Exercising with Kids
Exercising with Kids – How on earth can you find the time?
Aaaah, those halcyon years BC – before children. Do you ever look back and wonder what you did with all that free time?
Remember when you could leave the house in five minutes flat and walk out with just a purse and a phone? Perhaps you thought nothing of spending a few hours casually browsing around Miranda Fair, stopping for a coffee catch-up with friends? And, how many of you were fair dinkum gym bunnies, but now find it difficult to squeeze in even one short workout per week, now that you have little ones?
With so many demands on busy mums, it’s no surprise that exercise is often the first thing that slips by the wayside. Whether you’re at the beck and call of a newborn, wrangling a toddler or shuttling kids to a packed schedule of after-school activities, squeezing in time to sweat can feel like an impossibility. After all, how are you supposed to find time for a workout when you can’t even go to the bathroom undisturbed?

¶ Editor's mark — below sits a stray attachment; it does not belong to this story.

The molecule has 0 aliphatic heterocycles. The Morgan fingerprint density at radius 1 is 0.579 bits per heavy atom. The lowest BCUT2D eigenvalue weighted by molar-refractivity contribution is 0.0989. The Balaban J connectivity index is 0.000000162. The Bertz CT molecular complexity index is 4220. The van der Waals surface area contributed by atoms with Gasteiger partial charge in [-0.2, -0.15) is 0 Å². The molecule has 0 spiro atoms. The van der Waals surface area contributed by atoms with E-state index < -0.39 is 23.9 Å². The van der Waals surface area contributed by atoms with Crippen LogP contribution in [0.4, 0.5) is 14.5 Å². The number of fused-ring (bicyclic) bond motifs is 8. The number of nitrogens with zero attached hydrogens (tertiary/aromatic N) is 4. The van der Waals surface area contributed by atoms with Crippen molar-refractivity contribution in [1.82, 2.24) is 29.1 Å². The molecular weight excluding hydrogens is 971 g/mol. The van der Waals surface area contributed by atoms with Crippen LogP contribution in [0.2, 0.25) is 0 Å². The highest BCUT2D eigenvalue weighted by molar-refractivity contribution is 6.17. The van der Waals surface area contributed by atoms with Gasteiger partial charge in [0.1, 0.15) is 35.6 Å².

Luckily Mums of the Shire has asked our favourite and trusted local fitness experts to share their tips for making exercise a reality AND a priority!
Take your kids with you
Depending on the age of your kids there are a few options…
“For new mums, bub’s schedule definitely comes first, but you need to look after yourself too!” Advised Laura Verbitsky of CrossFit Mums & Bubs, a Caringbah-based exercise group where you can take baby with you. She continued: “I am a firm believer in happy mum equals happy baby, that’s why our classes are designed so mums can bring their babies along and workout while they sleep or play. Classes go for an hour, but if you need to feed or attend to bub, you can just jump back in when you’re ready and catch up. Even if you get 10 mins, that’s something.”
If bubs is a little more clingy and leaving them in the pram or on a rug while you exercise isn’t realistic, perhaps consider Kanga Training – specifically designed so you can wear baby in your preferred baby carrier to get both a cardiovascular and strength workout. Classes take place at various locations around the Shire.
For those with older kids, Katelyn Clarke, who runs KommandoK8 fitness and boot camps in Miranda is a firm believer in getting them involved. She said: “Pre-teens can spend a lot of time on electronic devices, and you are their number one role model. Try physical activities, that get them involved. Take them for a bike or scooter ride around the block, go for a swim at your local pool and do a couple laps with them (great if they have a carnival coming up!), play “Just Dance” on WII. As long as you’re moving and having fun; it won’t even feel like exercising, but you’ll be reaping the health benefits.”
Exercise when they are asleep